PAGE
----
I'm having my 3rd BCG instillation tomorrow. With my first instillation, the nurse really trashed my urethra, and it was very painful to urinate for a few days. On my 2nd BCG, I requested lidocane, and there was huge difference - Much better. I'll bet your bleeding was from the catheter.
Regarding bladder pain or reaction from the BCG, I'm really monitoring this experience, and so far, it seems that I'm getting decreased bladder capacity and some burning at the end of urination on the 4th day after the instillation. There's really no pain on the day I get BCG, or on the day after. I'm not sure if this pain and swelling on the 4th day is coincidental for these last two treatments, or if it can be tied to the treatment. I'll post my findings as I move through this. So far, for me, it's been more tolerable than I expected.
Finished BCG installation # 6 today. No side effects except for some burning for a few hours. Now I have to wait until February for a scope and cytology test to see if the treatments were effective. I'm hoping and praying that they work.
I did ask the nurse why I would pass blood after the first installation but none of the other ones and she suggested that it was probably from the insertion of the catheter and not the BCG.
I was also searching online to see how long your immune cells work at attacking the abnormal cells with BCG. I was trying to see if your immune cells only went after the bad cells while the BCG was in the bladder of if there is a lasting effect for hours, days or even weeks. But I couldn't find any definite answers.
I completed number 5 of 6 BCG treatments today. So far so good. I did notice a few days after treatment #4 I had some minor flu like symptoms for a day. I’m chalking that up to BCG. We’ll see if it happens again later in the week.
I did ask the nurse about using lidocaine prior to the catheter and she told me that is standard procedure with BCG.
I also asked the nurse why I would have blood and other particles coming out after my first BCG treatment. But then no blood, just normal looking urine for all the other ones. She wasn’t sure but suggested I could have had some lingering trauma from the cystoscopy I had a few days prior to the first BCG treatment. I was hoping the first treatment got rid of all the abnormal cells and the rest of the treatments were just scouting around and doing clean up
My problem after having near 40 instillations is if I stand up to leave I void..... no stopping that fact. So lay on table and nap & read Bible. On the Lidocaine I have ask my doctors to not use it due to mess and fact it worsens the retention issues with me and they are adamant about using it.... for ease of catheter insertion. Truth is I'm such an old hand at doing this that catheter doesn't bother me much at all anymore. Also they tend to insert the cath immediately after lidocaine which makes no sense to me.... least give couple minutes to numb a bit? Just an added mess to me that prefer not have.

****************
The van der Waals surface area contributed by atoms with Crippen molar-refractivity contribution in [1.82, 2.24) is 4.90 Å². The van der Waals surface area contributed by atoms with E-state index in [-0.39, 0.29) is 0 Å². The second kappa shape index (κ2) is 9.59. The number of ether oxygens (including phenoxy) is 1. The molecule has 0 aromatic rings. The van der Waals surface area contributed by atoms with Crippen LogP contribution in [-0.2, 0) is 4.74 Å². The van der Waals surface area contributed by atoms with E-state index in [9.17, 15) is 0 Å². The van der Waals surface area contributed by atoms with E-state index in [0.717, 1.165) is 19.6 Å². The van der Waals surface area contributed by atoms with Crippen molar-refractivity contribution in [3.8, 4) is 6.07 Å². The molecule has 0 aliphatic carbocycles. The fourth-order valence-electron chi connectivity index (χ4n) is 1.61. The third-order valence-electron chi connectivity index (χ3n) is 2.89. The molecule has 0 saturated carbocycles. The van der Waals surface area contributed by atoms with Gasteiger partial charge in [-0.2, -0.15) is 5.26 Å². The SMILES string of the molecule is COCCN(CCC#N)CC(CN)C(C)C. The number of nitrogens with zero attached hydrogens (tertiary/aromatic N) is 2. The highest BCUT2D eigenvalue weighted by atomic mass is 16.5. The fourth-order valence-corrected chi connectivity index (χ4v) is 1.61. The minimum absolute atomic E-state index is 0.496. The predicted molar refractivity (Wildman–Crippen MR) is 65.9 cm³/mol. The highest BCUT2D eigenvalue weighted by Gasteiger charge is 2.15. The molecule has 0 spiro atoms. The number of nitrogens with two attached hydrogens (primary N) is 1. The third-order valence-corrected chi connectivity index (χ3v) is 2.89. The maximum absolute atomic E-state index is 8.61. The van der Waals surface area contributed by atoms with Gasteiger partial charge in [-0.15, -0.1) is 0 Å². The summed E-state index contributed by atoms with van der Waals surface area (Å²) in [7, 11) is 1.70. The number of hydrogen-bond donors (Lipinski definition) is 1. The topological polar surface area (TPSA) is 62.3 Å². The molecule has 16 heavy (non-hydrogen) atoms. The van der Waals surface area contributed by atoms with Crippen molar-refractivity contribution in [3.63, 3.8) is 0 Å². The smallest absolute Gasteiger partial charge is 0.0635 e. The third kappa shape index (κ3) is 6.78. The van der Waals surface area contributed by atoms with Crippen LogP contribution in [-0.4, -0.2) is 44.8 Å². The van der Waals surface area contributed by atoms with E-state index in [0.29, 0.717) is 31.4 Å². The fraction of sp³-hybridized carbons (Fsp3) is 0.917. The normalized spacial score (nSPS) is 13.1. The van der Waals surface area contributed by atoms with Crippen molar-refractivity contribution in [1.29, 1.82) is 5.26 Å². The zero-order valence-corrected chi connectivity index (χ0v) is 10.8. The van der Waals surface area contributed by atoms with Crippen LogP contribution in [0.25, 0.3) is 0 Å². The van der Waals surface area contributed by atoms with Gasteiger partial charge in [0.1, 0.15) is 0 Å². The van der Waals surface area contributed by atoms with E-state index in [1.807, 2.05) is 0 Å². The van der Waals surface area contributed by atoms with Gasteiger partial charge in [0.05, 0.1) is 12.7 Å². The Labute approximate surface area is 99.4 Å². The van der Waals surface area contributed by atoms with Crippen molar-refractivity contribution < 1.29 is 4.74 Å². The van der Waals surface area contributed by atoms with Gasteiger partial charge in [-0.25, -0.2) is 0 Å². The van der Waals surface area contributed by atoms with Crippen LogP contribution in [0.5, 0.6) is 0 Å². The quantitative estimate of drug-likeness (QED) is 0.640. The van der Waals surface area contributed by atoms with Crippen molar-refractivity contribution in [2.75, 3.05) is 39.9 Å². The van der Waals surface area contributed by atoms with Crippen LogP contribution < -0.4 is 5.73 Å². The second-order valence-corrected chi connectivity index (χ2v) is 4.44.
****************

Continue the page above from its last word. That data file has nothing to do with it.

Thanks for the link to the NCBI study. I read the report. One item noted that I found curious was they recommended not using lidocaine for the administration of BCG. I'm going to a National Cancer Center for my infusion of BCG and they use lidocaine prior to the catheter insertion. Not sure if it is a different variety of lidocaine or if the center deems the lidocaine has a insignificant impact on the BCG. I will ask the nurse next week.
I have noticed that many hospitals are not requiring the rolling anymore according to several patients' comments.
It is likely because the consensus among a medical community stated "when considering other practical issues for BCG administration, the Task Force determined that it is not necessary to rotate patients every 15 min post BCG instillation". See the section What are the most important practical aspects of administration of BCG? www.ncbi.nlm.nih.gov/pmc/articles/PMC5557323/
"An interesting practice among some urologists is to have patients lie recumbent during the instillation period and to have them rotate every15 minutes in an attempt to evenly expose the entire bladder surface to BCG. Although well intentioned, this rotisserie method does not seem to have any basis in the scientific literature. The elastic nature of the compliant bladder suggests that it changes size to accommodate the volume of fluid inside. Therefore, unless the instillation was incorrectly done and a large air pocket was introduced in the bladder, serial turning of the patient is not necessary. It is the authors’ practice to have patients lie recumbent for several minutes
after instillation of the BCG and then to allow them to ambulate normally during the 2-hour retention period."
Still, it would not hurt to rotate just in case there is a large air pocket as it could be the case. But, the consensus by urologists says we do not have to worry much on rotating.